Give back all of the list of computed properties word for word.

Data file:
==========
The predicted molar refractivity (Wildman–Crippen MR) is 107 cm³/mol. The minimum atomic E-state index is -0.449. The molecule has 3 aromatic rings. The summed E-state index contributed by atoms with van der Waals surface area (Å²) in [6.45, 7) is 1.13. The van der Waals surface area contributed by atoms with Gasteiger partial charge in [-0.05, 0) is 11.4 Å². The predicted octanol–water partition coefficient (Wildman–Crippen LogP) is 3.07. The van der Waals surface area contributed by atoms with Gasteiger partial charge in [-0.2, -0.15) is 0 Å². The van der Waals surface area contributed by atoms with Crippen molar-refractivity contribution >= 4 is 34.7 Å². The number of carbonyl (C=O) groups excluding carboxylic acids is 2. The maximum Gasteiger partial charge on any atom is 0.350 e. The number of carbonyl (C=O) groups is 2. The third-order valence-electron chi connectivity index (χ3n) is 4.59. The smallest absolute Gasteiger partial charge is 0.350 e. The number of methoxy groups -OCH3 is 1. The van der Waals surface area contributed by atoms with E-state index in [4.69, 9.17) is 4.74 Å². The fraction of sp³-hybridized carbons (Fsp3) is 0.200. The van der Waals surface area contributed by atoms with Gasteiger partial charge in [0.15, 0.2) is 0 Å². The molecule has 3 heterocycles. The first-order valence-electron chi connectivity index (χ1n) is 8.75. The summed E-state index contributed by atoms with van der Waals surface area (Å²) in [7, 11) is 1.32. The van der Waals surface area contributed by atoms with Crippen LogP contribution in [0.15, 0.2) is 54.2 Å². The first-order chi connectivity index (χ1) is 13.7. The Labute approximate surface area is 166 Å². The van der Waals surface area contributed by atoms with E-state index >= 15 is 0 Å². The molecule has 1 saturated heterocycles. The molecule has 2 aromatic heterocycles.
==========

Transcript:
The predicted molar refractivity (Wildman–Crippen MR) is 107 cm³/mol. The minimum atomic E-state index is -0.449. The molecule has 3 aromatic rings. The summed E-state index contributed by atoms with van der Waals surface area (Å²) in [6.45, 7) is 1.13. The van der Waals surface area contributed by atoms with Gasteiger partial charge in [-0.05, 0) is 11.4 Å². The predicted octanol–water partition coefficient (Wildman–Crippen LogP) is 3.07. The van der Waals surface area contributed by atoms with Gasteiger partial charge in [-0.2, -0.15) is 0 Å². The van der Waals surface area contributed by atoms with Crippen molar-refractivity contribution >= 4 is 34.7 Å². The number of carbonyl (C=O) groups excluding carboxylic acids is 2. The maximum Gasteiger partial charge on any atom is 0.350 e. The number of carbonyl (C=O) groups is 2. The third-order valence-electron chi connectivity index (χ3n) is 4.59. The smallest absolute Gasteiger partial charge is 0.350 e. The number of methoxy groups -OCH3 is 1. The van der Waals surface area contributed by atoms with E-state index in [4.69, 9.17) is 4.74 Å². The fraction of sp³-hybridized carbons (Fsp3) is 0.200. The van der Waals surface area contributed by atoms with Gasteiger partial charge in [0.15, 0.2) is 0 Å². The molecule has 3 heterocycles. The first-order valence-electron chi connectivity index (χ1n) is 8.75. The summed E-state index contributed by atoms with van der Waals surface area (Å²) in [7, 11) is 1.32. The van der Waals surface area contributed by atoms with Crippen LogP contribution in [0.15, 0.2) is 54.2 Å². The first-order chi connectivity index (χ1) is 13.7. The Labute approximate surface area is 166 Å². The van der Waals surface area contributed by atoms with E-state index >= 15 is 0 Å². The molecule has 1 saturated heterocycles. The molecule has 2 aromatic heterocycles.